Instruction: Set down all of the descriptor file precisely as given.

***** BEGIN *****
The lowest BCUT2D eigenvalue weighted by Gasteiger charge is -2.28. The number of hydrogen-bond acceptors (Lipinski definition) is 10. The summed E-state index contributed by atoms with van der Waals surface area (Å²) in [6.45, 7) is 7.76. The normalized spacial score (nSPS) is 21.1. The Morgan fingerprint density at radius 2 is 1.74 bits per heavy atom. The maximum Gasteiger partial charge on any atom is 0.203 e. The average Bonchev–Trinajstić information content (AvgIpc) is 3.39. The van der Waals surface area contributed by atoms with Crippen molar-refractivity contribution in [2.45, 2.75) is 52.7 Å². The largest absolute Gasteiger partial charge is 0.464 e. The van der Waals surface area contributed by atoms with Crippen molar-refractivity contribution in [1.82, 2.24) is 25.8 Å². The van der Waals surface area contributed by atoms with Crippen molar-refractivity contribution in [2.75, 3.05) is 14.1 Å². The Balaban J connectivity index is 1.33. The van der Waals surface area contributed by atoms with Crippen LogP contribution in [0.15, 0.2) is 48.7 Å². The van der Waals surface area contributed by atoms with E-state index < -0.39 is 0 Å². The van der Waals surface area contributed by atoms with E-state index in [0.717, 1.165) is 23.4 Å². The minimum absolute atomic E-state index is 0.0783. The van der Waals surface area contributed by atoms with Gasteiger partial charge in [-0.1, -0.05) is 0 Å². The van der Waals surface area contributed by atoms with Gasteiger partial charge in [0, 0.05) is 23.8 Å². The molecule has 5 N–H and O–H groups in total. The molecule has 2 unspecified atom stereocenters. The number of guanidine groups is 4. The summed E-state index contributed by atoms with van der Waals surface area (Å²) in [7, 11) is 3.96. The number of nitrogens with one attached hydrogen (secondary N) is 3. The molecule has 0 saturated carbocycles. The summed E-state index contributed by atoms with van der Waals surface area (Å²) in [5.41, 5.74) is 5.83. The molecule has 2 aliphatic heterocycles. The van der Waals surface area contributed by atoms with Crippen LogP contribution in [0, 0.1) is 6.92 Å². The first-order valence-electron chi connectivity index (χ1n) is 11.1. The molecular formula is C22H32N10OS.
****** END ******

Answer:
The lowest BCUT2D eigenvalue weighted by Gasteiger charge is -2.28. The number of hydrogen-bond acceptors (Lipinski definition) is 10. The summed E-state index contributed by atoms with van der Waals surface area (Å²) in [6.45, 7) is 7.76. The normalized spacial score (nSPS) is 21.1. The Morgan fingerprint density at radius 2 is 1.74 bits per heavy atom. The maximum Gasteiger partial charge on any atom is 0.203 e. The average Bonchev–Trinajstić information content (AvgIpc) is 3.39. The van der Waals surface area contributed by atoms with Crippen molar-refractivity contribution in [2.45, 2.75) is 52.7 Å². The largest absolute Gasteiger partial charge is 0.464 e. The van der Waals surface area contributed by atoms with Crippen molar-refractivity contribution in [1.82, 2.24) is 25.8 Å². The van der Waals surface area contributed by atoms with Crippen molar-refractivity contribution in [2.75, 3.05) is 14.1 Å². The Balaban J connectivity index is 1.33. The van der Waals surface area contributed by atoms with Crippen LogP contribution in [0.15, 0.2) is 48.7 Å². The van der Waals surface area contributed by atoms with E-state index < -0.39 is 0 Å². The van der Waals surface area contributed by atoms with E-state index in [0.717, 1.165) is 23.4 Å². The minimum absolute atomic E-state index is 0.0783. The van der Waals surface area contributed by atoms with Gasteiger partial charge in [-0.1, -0.05) is 0 Å². The van der Waals surface area contributed by atoms with Gasteiger partial charge in [0, 0.05) is 23.8 Å². The molecule has 5 N–H and O–H groups in total. The molecule has 2 unspecified atom stereocenters. The number of guanidine groups is 4. The summed E-state index contributed by atoms with van der Waals surface area (Å²) in [7, 11) is 3.96. The number of nitrogens with one attached hydrogen (secondary N) is 3. The molecule has 0 saturated carbocycles. The summed E-state index contributed by atoms with van der Waals surface area (Å²) in [5.41, 5.74) is 5.83. The molecule has 2 aliphatic heterocycles. The van der Waals surface area contributed by atoms with Crippen LogP contribution in [0, 0.1) is 6.92 Å². The first-order valence-electron chi connectivity index (χ1n) is 11.1. The molecular formula is C22H32N10OS.